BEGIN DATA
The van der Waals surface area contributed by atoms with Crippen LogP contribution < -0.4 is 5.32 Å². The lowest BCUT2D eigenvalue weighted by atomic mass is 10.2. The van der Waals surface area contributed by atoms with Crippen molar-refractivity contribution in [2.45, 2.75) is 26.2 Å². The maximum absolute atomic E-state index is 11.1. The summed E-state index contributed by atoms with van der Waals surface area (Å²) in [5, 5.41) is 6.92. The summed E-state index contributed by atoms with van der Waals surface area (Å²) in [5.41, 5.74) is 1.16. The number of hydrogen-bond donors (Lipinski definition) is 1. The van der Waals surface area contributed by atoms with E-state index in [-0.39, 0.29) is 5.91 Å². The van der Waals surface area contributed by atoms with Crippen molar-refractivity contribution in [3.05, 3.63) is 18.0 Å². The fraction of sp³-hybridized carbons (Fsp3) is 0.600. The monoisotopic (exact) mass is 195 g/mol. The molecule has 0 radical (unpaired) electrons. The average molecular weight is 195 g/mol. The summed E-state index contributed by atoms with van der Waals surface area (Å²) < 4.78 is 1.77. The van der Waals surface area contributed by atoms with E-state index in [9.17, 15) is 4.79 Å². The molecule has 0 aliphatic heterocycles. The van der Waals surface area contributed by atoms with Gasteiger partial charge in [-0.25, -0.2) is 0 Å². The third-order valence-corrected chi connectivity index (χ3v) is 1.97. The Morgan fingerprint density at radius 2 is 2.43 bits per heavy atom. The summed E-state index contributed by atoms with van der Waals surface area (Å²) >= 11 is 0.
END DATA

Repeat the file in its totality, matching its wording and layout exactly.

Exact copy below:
The van der Waals surface area contributed by atoms with Crippen LogP contribution < -0.4 is 5.32 Å². The lowest BCUT2D eigenvalue weighted by atomic mass is 10.2. The van der Waals surface area contributed by atoms with Crippen molar-refractivity contribution in [2.45, 2.75) is 26.2 Å². The maximum absolute atomic E-state index is 11.1. The summed E-state index contributed by atoms with van der Waals surface area (Å²) in [5, 5.41) is 6.92. The summed E-state index contributed by atoms with van der Waals surface area (Å²) in [5.41, 5.74) is 1.16. The number of hydrogen-bond donors (Lipinski definition) is 1. The van der Waals surface area contributed by atoms with E-state index in [-0.39, 0.29) is 5.91 Å². The van der Waals surface area contributed by atoms with Crippen molar-refractivity contribution in [3.05, 3.63) is 18.0 Å². The fraction of sp³-hybridized carbons (Fsp3) is 0.600. The monoisotopic (exact) mass is 195 g/mol. The molecule has 0 radical (unpaired) electrons. The average molecular weight is 195 g/mol. The summed E-state index contributed by atoms with van der Waals surface area (Å²) < 4.78 is 1.77. The van der Waals surface area contributed by atoms with E-state index in [9.17, 15) is 4.79 Å². The molecule has 0 aliphatic heterocycles. The van der Waals surface area contributed by atoms with Gasteiger partial charge in [-0.25, -0.2) is 0 Å². The third-order valence-corrected chi connectivity index (χ3v) is 1.97. The Morgan fingerprint density at radius 2 is 2.43 bits per heavy atom. The summed E-state index contributed by atoms with van der Waals surface area (Å²) >= 11 is 0.